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Ask The Coach — Adversity, The Way You Look At Things

Published on April 17, 2015

Dear Coach: Last year was the worst year of my 15-year career as a dentist.  Not only did I lose the two most valuable employees in my practice, I got sick from all the stress.  I’m physically able to return to work now, but mentally I’m dreading it.  No matter how many “pep” talks I give myself, I’m still depressed and anxious.  Can you help me?  J.N.

adversity 3J.N., do you know that Americans consume 15 tons of aspirin every day?  Northwestern National Life researchers say that work is the #1 source of stress in our lives.  The Bureau of Labor Statistics found that workers who have to take time away from work because of stress will be off for about 20 days, and this means some other worker has to cover the workload, causing additional stress.  Study after study shows that stress is not only contagious, it kills.

What can we do about it?  Well, we can learn how to increase our resilience, which means having the ability to recover from or adjust easily to misfortune or change.  More than 50 years of research show that having and developing resilience is the key to success at work and satisfaction in life, and is the basic ingredient to happiness and success.

An adversity is any event that precipitates a reaction from you.  In your case, it sounds like that means the loss of two valuable employees.  Was it the actual loss of these employees that caused your problems – or was it the way you reacted to the situation?  Leading thought researchers tell us that it’s not the events that that cause our feelings and behaviors, it’s our thoughts about the events that drive how we feel and what we do.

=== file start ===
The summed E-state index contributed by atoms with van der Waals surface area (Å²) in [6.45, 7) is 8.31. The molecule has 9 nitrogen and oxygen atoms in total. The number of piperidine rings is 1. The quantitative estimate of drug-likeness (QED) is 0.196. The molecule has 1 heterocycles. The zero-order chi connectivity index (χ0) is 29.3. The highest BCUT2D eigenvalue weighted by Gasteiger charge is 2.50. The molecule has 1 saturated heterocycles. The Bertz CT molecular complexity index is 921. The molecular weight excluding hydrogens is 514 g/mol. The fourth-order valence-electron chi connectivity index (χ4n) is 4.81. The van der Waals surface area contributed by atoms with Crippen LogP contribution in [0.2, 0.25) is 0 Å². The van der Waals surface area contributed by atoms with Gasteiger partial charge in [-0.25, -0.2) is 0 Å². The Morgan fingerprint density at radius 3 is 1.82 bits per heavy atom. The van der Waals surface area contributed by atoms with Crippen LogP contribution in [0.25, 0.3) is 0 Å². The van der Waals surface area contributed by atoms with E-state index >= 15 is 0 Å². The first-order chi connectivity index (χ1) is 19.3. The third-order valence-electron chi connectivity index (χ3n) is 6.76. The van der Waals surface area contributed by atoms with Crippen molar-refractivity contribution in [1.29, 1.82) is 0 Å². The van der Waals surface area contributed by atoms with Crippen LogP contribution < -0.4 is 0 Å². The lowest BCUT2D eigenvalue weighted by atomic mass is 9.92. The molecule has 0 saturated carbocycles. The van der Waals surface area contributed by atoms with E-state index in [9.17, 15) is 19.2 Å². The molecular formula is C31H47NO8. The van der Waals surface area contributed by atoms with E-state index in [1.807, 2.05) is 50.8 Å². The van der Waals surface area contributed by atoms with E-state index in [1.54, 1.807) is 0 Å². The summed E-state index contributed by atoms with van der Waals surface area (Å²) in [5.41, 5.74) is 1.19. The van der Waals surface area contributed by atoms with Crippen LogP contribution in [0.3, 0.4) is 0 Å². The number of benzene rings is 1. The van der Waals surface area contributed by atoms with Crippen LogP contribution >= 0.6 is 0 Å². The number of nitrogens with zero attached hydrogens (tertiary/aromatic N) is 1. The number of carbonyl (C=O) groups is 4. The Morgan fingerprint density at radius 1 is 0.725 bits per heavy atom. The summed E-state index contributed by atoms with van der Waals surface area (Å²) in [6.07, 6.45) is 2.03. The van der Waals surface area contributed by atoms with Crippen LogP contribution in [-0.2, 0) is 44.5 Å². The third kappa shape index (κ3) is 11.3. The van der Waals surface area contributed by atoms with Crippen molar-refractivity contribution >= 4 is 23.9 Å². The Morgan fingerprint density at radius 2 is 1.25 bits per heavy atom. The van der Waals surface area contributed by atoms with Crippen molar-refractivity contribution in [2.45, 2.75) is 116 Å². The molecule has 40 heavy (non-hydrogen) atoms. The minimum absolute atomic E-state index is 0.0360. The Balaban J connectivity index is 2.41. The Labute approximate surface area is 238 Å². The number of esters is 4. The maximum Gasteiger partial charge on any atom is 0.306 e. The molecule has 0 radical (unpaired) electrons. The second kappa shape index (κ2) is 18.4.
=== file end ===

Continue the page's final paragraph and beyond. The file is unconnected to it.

When failure is unexpected or obstacles appear from out of the blue, we spontaneously ask ourselves “why” questions so we can understand and learn from the problems.  Martin Seligman, PhD, father of Positive Psychology, states that every answer to the question “why” can be described along three dimensions: personal (me versus not me), permanent (always versus not always), and pervasive (everything versus not everything).  Resilient people are able to regulate their emotions and control their reactions so that they respond appropriately in any given situation.

We’re going to ask you to answer the “why” of these three questions regarding your adversity, which is the first step in learning the thinking patterns that typically influence your feelings and behaviors.  For example, when your employees told you they were leaving, did you blame yourself or the employees?  Did you see the problem as permanent or fleeting?  Did you believe that the loss would undermine everything else in your life, or was it only a one-time event?  The better you are at identifying your “why” beliefs, the easier it will be for you to change them when they interfere with your ability to respond to adversity.

The most important thing about you is the way you talk to yourself.  Honestly, was it the loss of your employees that caused all the negative outcomes, or was it the way you thought about it that generated the consequences you experienced?

Next issue we’ll tell you about seven thinking traps that make people particularly vulnerable to depression, and how to avoid them.  What do you think about that?

 

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